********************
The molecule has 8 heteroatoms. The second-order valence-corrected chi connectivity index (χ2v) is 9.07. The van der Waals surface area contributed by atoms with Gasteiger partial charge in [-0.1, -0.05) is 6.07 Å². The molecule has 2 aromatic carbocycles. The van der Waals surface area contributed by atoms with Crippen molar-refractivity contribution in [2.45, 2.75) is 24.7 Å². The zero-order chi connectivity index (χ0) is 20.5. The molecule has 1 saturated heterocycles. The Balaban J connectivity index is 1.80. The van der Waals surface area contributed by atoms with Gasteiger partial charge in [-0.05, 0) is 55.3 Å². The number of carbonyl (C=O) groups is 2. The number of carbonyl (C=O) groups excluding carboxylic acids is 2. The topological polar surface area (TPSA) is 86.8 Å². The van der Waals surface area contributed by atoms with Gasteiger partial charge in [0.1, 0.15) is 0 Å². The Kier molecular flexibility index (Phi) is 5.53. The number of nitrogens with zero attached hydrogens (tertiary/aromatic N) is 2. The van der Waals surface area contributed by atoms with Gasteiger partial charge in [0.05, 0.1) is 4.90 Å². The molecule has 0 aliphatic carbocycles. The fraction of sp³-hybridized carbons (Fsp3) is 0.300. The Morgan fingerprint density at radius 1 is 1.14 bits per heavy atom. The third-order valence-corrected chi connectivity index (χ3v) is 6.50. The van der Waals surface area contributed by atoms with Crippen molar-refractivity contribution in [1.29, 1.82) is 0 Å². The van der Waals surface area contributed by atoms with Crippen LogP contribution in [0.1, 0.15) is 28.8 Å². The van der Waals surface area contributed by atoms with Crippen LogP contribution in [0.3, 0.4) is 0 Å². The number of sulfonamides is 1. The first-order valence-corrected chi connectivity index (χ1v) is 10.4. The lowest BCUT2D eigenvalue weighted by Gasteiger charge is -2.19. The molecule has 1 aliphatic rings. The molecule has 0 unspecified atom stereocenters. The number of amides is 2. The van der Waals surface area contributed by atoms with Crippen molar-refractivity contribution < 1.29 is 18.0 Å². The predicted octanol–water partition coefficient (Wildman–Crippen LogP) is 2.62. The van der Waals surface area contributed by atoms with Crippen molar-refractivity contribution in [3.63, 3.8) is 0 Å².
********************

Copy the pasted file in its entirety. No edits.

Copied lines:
The molecule has 8 heteroatoms. The second-order valence-corrected chi connectivity index (χ2v) is 9.07. The van der Waals surface area contributed by atoms with Gasteiger partial charge in [-0.1, -0.05) is 6.07 Å². The molecule has 2 aromatic carbocycles. The van der Waals surface area contributed by atoms with Crippen molar-refractivity contribution in [2.45, 2.75) is 24.7 Å². The zero-order chi connectivity index (χ0) is 20.5. The molecule has 1 saturated heterocycles. The Balaban J connectivity index is 1.80. The van der Waals surface area contributed by atoms with Gasteiger partial charge in [-0.05, 0) is 55.3 Å². The number of carbonyl (C=O) groups is 2. The number of carbonyl (C=O) groups excluding carboxylic acids is 2. The topological polar surface area (TPSA) is 86.8 Å². The van der Waals surface area contributed by atoms with Gasteiger partial charge in [0.1, 0.15) is 0 Å². The Kier molecular flexibility index (Phi) is 5.53. The number of nitrogens with zero attached hydrogens (tertiary/aromatic N) is 2. The van der Waals surface area contributed by atoms with Gasteiger partial charge in [0.05, 0.1) is 4.90 Å². The molecule has 0 aliphatic carbocycles. The fraction of sp³-hybridized carbons (Fsp3) is 0.300. The Morgan fingerprint density at radius 1 is 1.14 bits per heavy atom. The third-order valence-corrected chi connectivity index (χ3v) is 6.50. The van der Waals surface area contributed by atoms with Crippen molar-refractivity contribution in [1.29, 1.82) is 0 Å². The van der Waals surface area contributed by atoms with Crippen LogP contribution in [0.1, 0.15) is 28.8 Å². The van der Waals surface area contributed by atoms with Crippen LogP contribution in [0.3, 0.4) is 0 Å². The number of sulfonamides is 1. The first-order valence-corrected chi connectivity index (χ1v) is 10.4. The lowest BCUT2D eigenvalue weighted by Gasteiger charge is -2.19. The molecule has 1 aliphatic rings. The molecule has 0 unspecified atom stereocenters. The number of amides is 2. The van der Waals surface area contributed by atoms with Crippen molar-refractivity contribution < 1.29 is 18.0 Å². The predicted octanol–water partition coefficient (Wildman–Crippen LogP) is 2.62. The van der Waals surface area contributed by atoms with Crippen molar-refractivity contribution in [3.63, 3.8) is 0 Å².